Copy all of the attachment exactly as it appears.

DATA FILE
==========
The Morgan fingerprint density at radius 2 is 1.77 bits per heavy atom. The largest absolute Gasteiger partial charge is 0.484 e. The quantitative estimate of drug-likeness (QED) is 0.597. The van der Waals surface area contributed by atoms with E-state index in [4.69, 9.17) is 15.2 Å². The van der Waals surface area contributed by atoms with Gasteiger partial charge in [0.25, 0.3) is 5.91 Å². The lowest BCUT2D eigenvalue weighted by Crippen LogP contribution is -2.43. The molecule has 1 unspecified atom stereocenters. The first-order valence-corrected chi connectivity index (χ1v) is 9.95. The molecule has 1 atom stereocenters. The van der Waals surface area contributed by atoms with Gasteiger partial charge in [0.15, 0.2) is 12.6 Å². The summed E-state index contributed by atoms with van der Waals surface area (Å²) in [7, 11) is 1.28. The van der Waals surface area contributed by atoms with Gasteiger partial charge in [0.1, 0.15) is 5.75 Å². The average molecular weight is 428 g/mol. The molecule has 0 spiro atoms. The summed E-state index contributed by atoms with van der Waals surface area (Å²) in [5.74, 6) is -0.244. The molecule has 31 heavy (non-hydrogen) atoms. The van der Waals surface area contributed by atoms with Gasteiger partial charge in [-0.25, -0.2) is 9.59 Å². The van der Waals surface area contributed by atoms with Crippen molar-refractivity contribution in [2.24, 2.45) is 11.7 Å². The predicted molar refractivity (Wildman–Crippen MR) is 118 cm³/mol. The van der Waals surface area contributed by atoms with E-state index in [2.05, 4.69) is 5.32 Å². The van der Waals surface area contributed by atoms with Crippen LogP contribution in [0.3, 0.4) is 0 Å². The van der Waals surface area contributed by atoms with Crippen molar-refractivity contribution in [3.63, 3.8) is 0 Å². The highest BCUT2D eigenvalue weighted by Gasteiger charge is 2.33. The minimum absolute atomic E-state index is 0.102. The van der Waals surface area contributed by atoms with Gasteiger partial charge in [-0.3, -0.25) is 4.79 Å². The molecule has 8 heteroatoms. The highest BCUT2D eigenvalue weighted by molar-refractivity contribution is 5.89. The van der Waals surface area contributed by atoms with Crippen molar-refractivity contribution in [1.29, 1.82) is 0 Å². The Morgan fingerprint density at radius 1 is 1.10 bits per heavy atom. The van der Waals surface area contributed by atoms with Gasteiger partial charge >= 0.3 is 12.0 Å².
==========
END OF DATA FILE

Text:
The Morgan fingerprint density at radius 2 is 1.77 bits per heavy atom. The largest absolute Gasteiger partial charge is 0.484 e. The quantitative estimate of drug-likeness (QED) is 0.597. The van der Waals surface area contributed by atoms with E-state index in [4.69, 9.17) is 15.2 Å². The van der Waals surface area contributed by atoms with Gasteiger partial charge in [0.25, 0.3) is 5.91 Å². The lowest BCUT2D eigenvalue weighted by Crippen LogP contribution is -2.43. The molecule has 1 unspecified atom stereocenters. The first-order valence-corrected chi connectivity index (χ1v) is 9.95. The molecule has 1 atom stereocenters. The van der Waals surface area contributed by atoms with Gasteiger partial charge in [0.15, 0.2) is 12.6 Å². The summed E-state index contributed by atoms with van der Waals surface area (Å²) in [7, 11) is 1.28. The van der Waals surface area contributed by atoms with Gasteiger partial charge in [0.1, 0.15) is 5.75 Å². The average molecular weight is 428 g/mol. The molecule has 0 spiro atoms. The summed E-state index contributed by atoms with van der Waals surface area (Å²) in [5.74, 6) is -0.244. The molecule has 31 heavy (non-hydrogen) atoms. The van der Waals surface area contributed by atoms with Gasteiger partial charge in [-0.25, -0.2) is 9.59 Å². The van der Waals surface area contributed by atoms with Crippen molar-refractivity contribution in [2.24, 2.45) is 11.7 Å². The predicted molar refractivity (Wildman–Crippen MR) is 118 cm³/mol. The van der Waals surface area contributed by atoms with E-state index in [2.05, 4.69) is 5.32 Å². The van der Waals surface area contributed by atoms with Crippen LogP contribution in [0.3, 0.4) is 0 Å². The van der Waals surface area contributed by atoms with Crippen molar-refractivity contribution in [3.63, 3.8) is 0 Å². The highest BCUT2D eigenvalue weighted by Gasteiger charge is 2.33. The minimum absolute atomic E-state index is 0.102. The van der Waals surface area contributed by atoms with Gasteiger partial charge in [-0.3, -0.25) is 4.79 Å². The molecule has 8 heteroatoms. The highest BCUT2D eigenvalue weighted by molar-refractivity contribution is 5.89. The van der Waals surface area contributed by atoms with Crippen molar-refractivity contribution in [1.29, 1.82) is 0 Å². The Morgan fingerprint density at radius 1 is 1.10 bits per heavy atom. The van der Waals surface area contributed by atoms with Gasteiger partial charge >= 0.3 is 12.0 Å².